Fantasy experts spout no shortage of obscure factoids (Geno Smith at home versus AFC East Opponents) and we all eat it up because WE LOVE IT. After all we’re a bunch of nerds cheering on and tracking, well...statistics.
What if player trends were more readily available? Are players over and under-performing based their projected points? Highlighting trends would empower users to take risks and deviate from “expert projections”, or at least provide another fun piece of data to look at.
The perfect postseason experience builds anticipation and a sense of fanfare. Data-driven predictions highlight key matchups, while a final summary highlights triumphs and documents the season for years to come.
Predictive data is a part of our daily lives: The bus will be here in 4 minutes, there is a 75% chance of rain next Tuesday. With Madden simulations, bracketologists, and FiveThirtyEight data scientists, the sporting world is no different. The big question — What are their chances?
Shouldn’t we do the same in fantasy football? Your chances to make the playoffs, or the teams that need to win or lose — the friends you should heckle or encourage — could be a simple calculation surfaced and showcased in the final weeks of a season.
If you aren’t fortunate enough to make the playoffs, let’s face it, you check out. You effectively wasted a third of the year researching players, setting your lineup and always coming up short. There’s little incentive to come back to the league page after the playoffs begin. What if there was something to bring you back?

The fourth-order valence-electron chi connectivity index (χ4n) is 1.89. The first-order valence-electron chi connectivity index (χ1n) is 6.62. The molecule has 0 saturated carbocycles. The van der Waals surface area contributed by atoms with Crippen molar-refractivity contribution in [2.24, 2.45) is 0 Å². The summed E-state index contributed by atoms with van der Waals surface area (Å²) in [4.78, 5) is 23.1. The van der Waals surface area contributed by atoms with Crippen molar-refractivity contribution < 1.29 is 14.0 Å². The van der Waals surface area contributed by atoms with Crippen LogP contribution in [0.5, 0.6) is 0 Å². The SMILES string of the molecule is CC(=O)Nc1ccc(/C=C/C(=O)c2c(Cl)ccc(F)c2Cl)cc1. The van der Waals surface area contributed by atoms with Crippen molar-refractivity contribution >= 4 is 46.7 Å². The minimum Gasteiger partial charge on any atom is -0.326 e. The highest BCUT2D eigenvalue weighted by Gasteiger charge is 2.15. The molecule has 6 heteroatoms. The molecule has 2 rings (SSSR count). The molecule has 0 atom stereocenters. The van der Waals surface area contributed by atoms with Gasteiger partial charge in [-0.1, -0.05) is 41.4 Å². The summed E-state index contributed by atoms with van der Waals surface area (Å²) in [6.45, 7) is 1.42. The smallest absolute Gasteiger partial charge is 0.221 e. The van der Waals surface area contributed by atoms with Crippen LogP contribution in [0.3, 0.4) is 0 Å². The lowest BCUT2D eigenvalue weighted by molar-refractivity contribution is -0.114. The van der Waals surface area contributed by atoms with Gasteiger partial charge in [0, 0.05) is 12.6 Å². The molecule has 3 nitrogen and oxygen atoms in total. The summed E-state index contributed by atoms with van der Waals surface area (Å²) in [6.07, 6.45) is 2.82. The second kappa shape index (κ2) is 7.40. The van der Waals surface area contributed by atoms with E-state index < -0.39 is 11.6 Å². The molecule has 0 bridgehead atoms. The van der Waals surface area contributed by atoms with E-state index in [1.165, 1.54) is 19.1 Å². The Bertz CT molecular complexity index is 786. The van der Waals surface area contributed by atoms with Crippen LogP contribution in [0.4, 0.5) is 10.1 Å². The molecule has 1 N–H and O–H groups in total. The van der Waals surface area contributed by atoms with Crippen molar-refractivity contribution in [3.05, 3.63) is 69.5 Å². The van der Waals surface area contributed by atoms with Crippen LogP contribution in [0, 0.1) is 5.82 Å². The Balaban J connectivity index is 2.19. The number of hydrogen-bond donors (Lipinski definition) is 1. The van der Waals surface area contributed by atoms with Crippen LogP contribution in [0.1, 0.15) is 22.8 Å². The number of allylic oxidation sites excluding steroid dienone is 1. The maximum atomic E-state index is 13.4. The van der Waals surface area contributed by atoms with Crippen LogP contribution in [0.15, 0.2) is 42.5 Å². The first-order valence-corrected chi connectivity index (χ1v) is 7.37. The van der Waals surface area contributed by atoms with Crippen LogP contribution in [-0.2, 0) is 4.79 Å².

Imagine a “Season Report Card” where your greatest achievements and lowest lows are documented for posterity. Comparisons of predicted player performance against pre-season projections could tell the tale of team underperformers, or you could look back on your closest victory with a fond memory. Past seasons are often forgotten, so the season summary report would also serve as a time capsule into the future.
Existing fantasy football platforms divide data very intentionally from year to year. As the game has become more prevalent, so has the tradition of league membership — some leagues have decades of history. Given this fact, why restrict the data to merely one season?
Unlocking performance data of league managers could provide historical facts, figures and simulations as you look forward to the playoffs. Looking at an opponent's performance could be the psychological edge you need to win, or at least a fun thing to throw in your friend’s face.
While designing the optimal fantasy football platform required us to consider relevant interfaces, integrated access to data and meaningful social interactions, the joy of fantasy is that it’s…fantasy. It’s about creating a portal into a competitive adventure or an imaginary experience that not only supplements reality, but in many ways, becomes its equal.
At Viget, these are the kinds of experiences we’re continually thinking about creating and improving. Whether that’s through technology or strategy or just imagination, we simply want to make the world a more enjoyable place to live.